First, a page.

The boxes on the IP ranges i want to change, i dont have access to , yet I need the address ranges to be translated to the NEW range by the time it reaches the firewall. The machines on the network ranges are public facing terminals, kiosks and other devices that gaining access to change all the IP's just isnt an option in the short timescale. There are older windows95 machines, windows 98 and NT.
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LVL 79

Expert Comment

by:lrmoore
ID: 13707176
>we cant use a cisco due to budget requirements
How much is too much? Ebay has a 2621 for $900 - dual 10/100 interfaces. With simple terminals and kiosks, I don't think you need to go up to the Gigabit interfaces of a new 2800 series.
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LVL 20

Author Comment

by:woolnoir
ID: 13707481
900$ for 1 month usage for a non profit organisation is still an issue. I understand that everyone wants to suggest best practise approaches, but the question I would like answered is does the functionality to do this exist within windows 2000 server / windows 2003 server or linux, and if so has anyone had any experience of the above. Ive got a test machines im experimenting which and while it seems to be able to do standard many:1 nat, i cannot see how 1:1 static nat can be configured, yet along range:range equivilant nat.

Can anyone help with this, bearing in mind I understand there are better approaches but im time limited and equipment limited at the moment and need a fairly quick and creative approach.
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LVL 79

Accepted Solution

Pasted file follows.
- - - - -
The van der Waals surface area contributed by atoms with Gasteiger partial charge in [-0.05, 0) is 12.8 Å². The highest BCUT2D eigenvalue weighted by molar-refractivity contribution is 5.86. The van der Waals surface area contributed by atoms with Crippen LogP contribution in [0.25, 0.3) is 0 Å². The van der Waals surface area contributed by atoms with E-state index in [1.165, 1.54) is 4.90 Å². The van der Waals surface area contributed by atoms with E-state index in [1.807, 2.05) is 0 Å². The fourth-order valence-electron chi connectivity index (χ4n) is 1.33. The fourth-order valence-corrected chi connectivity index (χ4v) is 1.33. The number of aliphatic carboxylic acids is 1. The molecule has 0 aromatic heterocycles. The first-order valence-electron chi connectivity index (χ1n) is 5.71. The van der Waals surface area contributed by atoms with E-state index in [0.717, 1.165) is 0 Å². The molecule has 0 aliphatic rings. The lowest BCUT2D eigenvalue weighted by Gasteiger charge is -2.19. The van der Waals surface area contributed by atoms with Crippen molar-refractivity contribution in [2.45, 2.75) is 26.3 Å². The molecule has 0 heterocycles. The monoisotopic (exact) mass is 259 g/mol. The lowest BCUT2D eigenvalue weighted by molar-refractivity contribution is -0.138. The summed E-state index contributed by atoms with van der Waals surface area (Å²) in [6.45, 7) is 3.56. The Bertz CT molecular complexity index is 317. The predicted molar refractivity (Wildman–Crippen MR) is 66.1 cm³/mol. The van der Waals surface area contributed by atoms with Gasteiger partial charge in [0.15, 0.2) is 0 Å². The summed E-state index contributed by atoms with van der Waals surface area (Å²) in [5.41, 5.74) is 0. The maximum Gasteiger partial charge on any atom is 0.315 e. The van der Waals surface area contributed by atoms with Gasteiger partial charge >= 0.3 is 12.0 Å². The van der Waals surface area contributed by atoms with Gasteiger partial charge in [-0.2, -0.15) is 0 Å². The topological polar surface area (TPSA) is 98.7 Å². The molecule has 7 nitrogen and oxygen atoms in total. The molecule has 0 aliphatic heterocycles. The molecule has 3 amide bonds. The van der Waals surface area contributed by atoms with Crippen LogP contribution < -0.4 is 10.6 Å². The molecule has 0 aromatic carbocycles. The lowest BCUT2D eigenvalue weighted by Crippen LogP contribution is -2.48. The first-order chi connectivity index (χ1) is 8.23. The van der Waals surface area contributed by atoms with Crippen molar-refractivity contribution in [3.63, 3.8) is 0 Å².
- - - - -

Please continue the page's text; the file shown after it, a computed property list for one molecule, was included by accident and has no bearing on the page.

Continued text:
by:
lrmoore earned 1500 total points
ID: 13707762
I know what you're saying. It's just so simple with Cisco. A single static network nat like this:
  ip nat inside source static 10.y.100.0 X.Y.100.0 netmask 255.255.255.0
  ip nat inside source static 10.y.101.0 X.Y.101.0 netmask 255.255.255.0
  ip nat inside source static 10.y.102.0 X.Y.102.0 netmask 255.255.255.0
  ip nat inside source static 10.y.103.0 X.Y.103.0 netmask 255.255.255.0

Define inside/outside nat interfaces:
  Interface fast 0/0
    ip address <same subnet as firewall inside> <mask>
    ip nat outside

  Interface fast 0/1
    ip address <depends on backend router ip> <mask>
    ip nat inside

 Add a couple of route statements:
   ip route 0.0.0.0 0.0.0.0 <ip of firewall>
   ip route 10.0.0.0 255.0.0.0 <ip of backend router>

!done! Full two-way nat translations, no access list restrictions, just 1-1 network nat.

I'm sorry that I don't know how to do the same thing with a Windows server or with Linux.
I hope that another expert here can help you out.

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LVL 88

Expert Comment

by:rindi
ID: 13708020
Sure, with linux you could do that, most firewall appliances are based on some sort of linux after all. I might be of help part of the way, but only partly. You would need a PC with at least 2 NICs, probably in your situation 5 is better for the ranges you are using, then install any Linux distro, I would suggest Debian or fedora core 3, then install shorewall with which you would configure the firewall / natting. Shorewall makes ipsec configuration easy.

You might be able to do something similar with windoze, but win2k3 has a price tag which is higher than that of a cisco router (if you want to stay legit).

For better info I suggest you post in the linux section, or the linux networking or linux security section, but first you should probably install the base OS on a PC, and then you'd probably have to ask further. I don't know your linux skills...